The Dangers of Injecting Secrecy into the Death Penalty

The Supreme Court has responded to Oklahoma's botched execution of Clayton Lockett by agreeing to hear the first lethal injection case since 2008's Baze v. Rees, which held Kentucky's lethal injection protocol constitutional. Since Baze, makers and suppliers of lethal injection drugs have increasingly refused to sell their products to death penalty states, forcing the few states that actively seek to execute death row inmates to adopted untested lethal injection protocols. These states have also developed a new tool to ward off legal challenges: secrecy laws barring access to information about lethal injection drug sources or protocols. Are critics right that these laws violate the First, Eighth, and Fourteenth Amendments by curtailing the media's access to information, forcing corrections staff to inflict pain on inmates, and violating the due process rights of the executed? Is the use of untested lethal injection protocols constitutional? How do these debates more generally reflect the continued viability of capital punishment in the United States?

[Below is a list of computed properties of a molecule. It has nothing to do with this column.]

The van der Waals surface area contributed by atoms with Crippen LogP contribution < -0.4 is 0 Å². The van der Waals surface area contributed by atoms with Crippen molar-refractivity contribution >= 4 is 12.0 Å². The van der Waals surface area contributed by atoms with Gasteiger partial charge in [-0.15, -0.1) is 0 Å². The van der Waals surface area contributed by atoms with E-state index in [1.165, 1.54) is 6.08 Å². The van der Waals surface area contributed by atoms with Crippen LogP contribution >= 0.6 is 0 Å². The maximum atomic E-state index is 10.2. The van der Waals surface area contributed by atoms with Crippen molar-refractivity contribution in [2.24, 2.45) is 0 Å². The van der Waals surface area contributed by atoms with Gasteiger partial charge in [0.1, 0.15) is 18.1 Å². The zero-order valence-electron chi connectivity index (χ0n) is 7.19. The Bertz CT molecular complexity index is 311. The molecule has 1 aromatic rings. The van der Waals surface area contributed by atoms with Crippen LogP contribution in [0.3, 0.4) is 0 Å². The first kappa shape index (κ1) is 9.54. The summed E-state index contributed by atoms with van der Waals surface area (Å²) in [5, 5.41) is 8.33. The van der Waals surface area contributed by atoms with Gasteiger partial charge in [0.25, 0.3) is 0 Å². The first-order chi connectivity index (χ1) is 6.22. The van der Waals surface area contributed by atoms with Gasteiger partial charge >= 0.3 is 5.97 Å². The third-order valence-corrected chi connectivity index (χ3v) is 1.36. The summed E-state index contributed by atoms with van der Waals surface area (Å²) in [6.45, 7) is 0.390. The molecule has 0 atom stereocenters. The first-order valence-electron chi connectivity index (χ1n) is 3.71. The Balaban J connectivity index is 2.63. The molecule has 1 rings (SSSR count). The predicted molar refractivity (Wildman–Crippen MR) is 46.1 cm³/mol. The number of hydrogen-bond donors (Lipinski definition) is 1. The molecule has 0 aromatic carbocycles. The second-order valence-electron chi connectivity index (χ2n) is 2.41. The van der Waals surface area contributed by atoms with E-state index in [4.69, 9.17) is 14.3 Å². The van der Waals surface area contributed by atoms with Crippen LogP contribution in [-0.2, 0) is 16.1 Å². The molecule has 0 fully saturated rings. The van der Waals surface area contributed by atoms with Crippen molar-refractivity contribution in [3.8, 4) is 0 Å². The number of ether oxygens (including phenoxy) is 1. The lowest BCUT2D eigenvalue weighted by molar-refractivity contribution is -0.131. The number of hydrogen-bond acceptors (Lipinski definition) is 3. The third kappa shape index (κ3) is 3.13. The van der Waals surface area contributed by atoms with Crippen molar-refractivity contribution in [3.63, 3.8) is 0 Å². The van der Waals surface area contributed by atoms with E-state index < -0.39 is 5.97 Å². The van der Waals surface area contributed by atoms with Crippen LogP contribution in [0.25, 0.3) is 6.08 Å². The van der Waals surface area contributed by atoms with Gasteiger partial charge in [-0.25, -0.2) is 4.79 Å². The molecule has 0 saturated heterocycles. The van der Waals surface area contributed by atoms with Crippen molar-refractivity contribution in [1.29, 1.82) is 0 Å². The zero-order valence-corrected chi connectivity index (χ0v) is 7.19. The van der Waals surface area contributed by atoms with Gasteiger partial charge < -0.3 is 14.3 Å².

• Adam Liptak, Supreme Court Correspondent, The New York Times
  • Mark Earley, Founder and Principal, Earley Legal Group; Member, Death Penalty Committee, The Constitution Project
  • Tanya Greene, Advocacy and Policy Counsel, American Civil Liberties Union
  • Megan McCracken, Eighth Amendment Resource Counsel, Death Penalty Clinic, University of California, Berkeley School of Law
  • Katie Townsend, Litigation Director, Reporters Committee for Freedom of the Press

A Briefing on the Marriage Equality Cases

On Friday, April 24, ACS hosted a briefing on the marriage equality cases. In the consolidated cases, the Court is asked to decide whether the Fourteenth Amendment requires a state to license a marriage between two people of the same sex and whether it requires a state to recognize a same-sex marriage that was lawfully performed out-of-state. Panelists detailed the history of the marriage debate, the range of ways in which the Court could decide the case, and the implications of the decision on the future of LGBT rights. 
The panel discussion featured:
Caroline Fredrickson, President, American Constitution Society for Law & Policy
  • Amy Howe, Editor/Reporter, SCOTUSblog, moderator
  • Steve Sanders, Associate Professor of Law at the Indiana University Maurer School of Law
  • Paul Smith, Partner, Jenner & Block; Member, ACS Board of Directors
  • Sarah Warbelow, Legal Director, Human Rights Campaign